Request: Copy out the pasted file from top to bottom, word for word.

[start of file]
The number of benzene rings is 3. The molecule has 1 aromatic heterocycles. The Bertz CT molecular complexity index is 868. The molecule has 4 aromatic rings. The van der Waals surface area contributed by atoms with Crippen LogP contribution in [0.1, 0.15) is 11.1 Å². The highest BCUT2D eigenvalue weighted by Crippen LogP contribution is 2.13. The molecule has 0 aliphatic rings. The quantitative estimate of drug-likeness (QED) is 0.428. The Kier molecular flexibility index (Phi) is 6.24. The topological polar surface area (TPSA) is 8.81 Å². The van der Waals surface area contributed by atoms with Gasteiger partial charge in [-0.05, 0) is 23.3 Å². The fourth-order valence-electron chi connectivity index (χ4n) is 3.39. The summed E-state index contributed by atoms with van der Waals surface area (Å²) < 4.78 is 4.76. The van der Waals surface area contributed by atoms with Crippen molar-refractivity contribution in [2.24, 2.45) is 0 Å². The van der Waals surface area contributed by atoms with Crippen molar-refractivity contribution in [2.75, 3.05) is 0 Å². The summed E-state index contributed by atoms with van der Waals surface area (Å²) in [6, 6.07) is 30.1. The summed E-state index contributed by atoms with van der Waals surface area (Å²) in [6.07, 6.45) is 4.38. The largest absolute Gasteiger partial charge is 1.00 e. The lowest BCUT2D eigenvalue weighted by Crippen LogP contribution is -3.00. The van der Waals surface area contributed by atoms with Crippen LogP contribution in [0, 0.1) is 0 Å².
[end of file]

The number of benzene rings is 3. The molecule has 1 aromatic heterocycles. The Bertz CT molecular complexity index is 868. The molecule has 4 aromatic rings. The van der Waals surface area contributed by atoms with Crippen LogP contribution in [0.1, 0.15) is 11.1 Å². The highest BCUT2D eigenvalue weighted by Crippen LogP contribution is 2.13. The molecule has 0 aliphatic rings. The quantitative estimate of drug-likeness (QED) is 0.428. The Kier molecular flexibility index (Phi) is 6.24. The topological polar surface area (TPSA) is 8.81 Å². The van der Waals surface area contributed by atoms with Gasteiger partial charge in [-0.05, 0) is 23.3 Å². The fourth-order valence-electron chi connectivity index (χ4n) is 3.39. The summed E-state index contributed by atoms with van der Waals surface area (Å²) < 4.78 is 4.76. The van der Waals surface area contributed by atoms with Crippen molar-refractivity contribution in [2.24, 2.45) is 0 Å². The van der Waals surface area contributed by atoms with Crippen molar-refractivity contribution in [2.75, 3.05) is 0 Å². The summed E-state index contributed by atoms with van der Waals surface area (Å²) in [6, 6.07) is 30.1. The summed E-state index contributed by atoms with van der Waals surface area (Å²) in [6.07, 6.45) is 4.38. The largest absolute Gasteiger partial charge is 1.00 e. The lowest BCUT2D eigenvalue weighted by Crippen LogP contribution is -3.00. The van der Waals surface area contributed by atoms with Crippen LogP contribution in [0, 0.1) is 0 Å².